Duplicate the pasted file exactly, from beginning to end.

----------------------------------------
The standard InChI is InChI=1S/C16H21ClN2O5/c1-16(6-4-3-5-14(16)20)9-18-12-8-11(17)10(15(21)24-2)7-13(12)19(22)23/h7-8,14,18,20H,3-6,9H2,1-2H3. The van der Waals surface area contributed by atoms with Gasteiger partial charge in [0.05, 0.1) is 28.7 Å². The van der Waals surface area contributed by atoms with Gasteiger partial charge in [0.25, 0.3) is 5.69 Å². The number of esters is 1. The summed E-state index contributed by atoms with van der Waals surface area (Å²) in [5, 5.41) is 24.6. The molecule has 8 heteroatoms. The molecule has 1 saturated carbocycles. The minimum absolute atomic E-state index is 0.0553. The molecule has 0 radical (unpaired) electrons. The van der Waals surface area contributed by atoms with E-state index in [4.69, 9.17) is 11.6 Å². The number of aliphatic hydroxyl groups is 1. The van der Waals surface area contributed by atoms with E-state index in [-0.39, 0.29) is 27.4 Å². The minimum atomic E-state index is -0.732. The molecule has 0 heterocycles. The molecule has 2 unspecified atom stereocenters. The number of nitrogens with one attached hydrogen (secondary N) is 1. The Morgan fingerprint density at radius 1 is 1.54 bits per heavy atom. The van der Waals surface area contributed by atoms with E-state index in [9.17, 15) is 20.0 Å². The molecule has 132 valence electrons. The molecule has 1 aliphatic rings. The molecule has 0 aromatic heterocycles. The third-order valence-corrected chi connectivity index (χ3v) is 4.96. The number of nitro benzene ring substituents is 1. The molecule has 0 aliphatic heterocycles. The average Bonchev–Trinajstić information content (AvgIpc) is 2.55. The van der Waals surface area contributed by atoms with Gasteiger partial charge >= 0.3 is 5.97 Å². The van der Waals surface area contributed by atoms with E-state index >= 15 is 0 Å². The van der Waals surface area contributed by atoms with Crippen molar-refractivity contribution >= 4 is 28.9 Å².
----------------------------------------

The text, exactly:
The standard InChI is InChI=1S/C16H21ClN2O5/c1-16(6-4-3-5-14(16)20)9-18-12-8-11(17)10(15(21)24-2)7-13(12)19(22)23/h7-8,14,18,20H,3-6,9H2,1-2H3. The van der Waals surface area contributed by atoms with Gasteiger partial charge in [0.05, 0.1) is 28.7 Å². The van der Waals surface area contributed by atoms with Gasteiger partial charge in [0.25, 0.3) is 5.69 Å². The number of esters is 1. The summed E-state index contributed by atoms with van der Waals surface area (Å²) in [5, 5.41) is 24.6. The molecule has 8 heteroatoms. The molecule has 1 saturated carbocycles. The minimum absolute atomic E-state index is 0.0553. The molecule has 0 radical (unpaired) electrons. The van der Waals surface area contributed by atoms with E-state index in [4.69, 9.17) is 11.6 Å². The number of aliphatic hydroxyl groups is 1. The van der Waals surface area contributed by atoms with E-state index in [-0.39, 0.29) is 27.4 Å². The minimum atomic E-state index is -0.732. The molecule has 0 heterocycles. The molecule has 2 unspecified atom stereocenters. The number of nitrogens with one attached hydrogen (secondary N) is 1. The Morgan fingerprint density at radius 1 is 1.54 bits per heavy atom. The van der Waals surface area contributed by atoms with E-state index in [9.17, 15) is 20.0 Å². The molecule has 132 valence electrons. The molecule has 1 aliphatic rings. The molecule has 0 aromatic heterocycles. The third-order valence-corrected chi connectivity index (χ3v) is 4.96. The number of nitro benzene ring substituents is 1. The molecule has 0 aliphatic heterocycles. The average Bonchev–Trinajstić information content (AvgIpc) is 2.55. The van der Waals surface area contributed by atoms with Gasteiger partial charge >= 0.3 is 5.97 Å². The van der Waals surface area contributed by atoms with E-state index >= 15 is 0 Å². The van der Waals surface area contributed by atoms with Crippen molar-refractivity contribution >= 4 is 28.9 Å².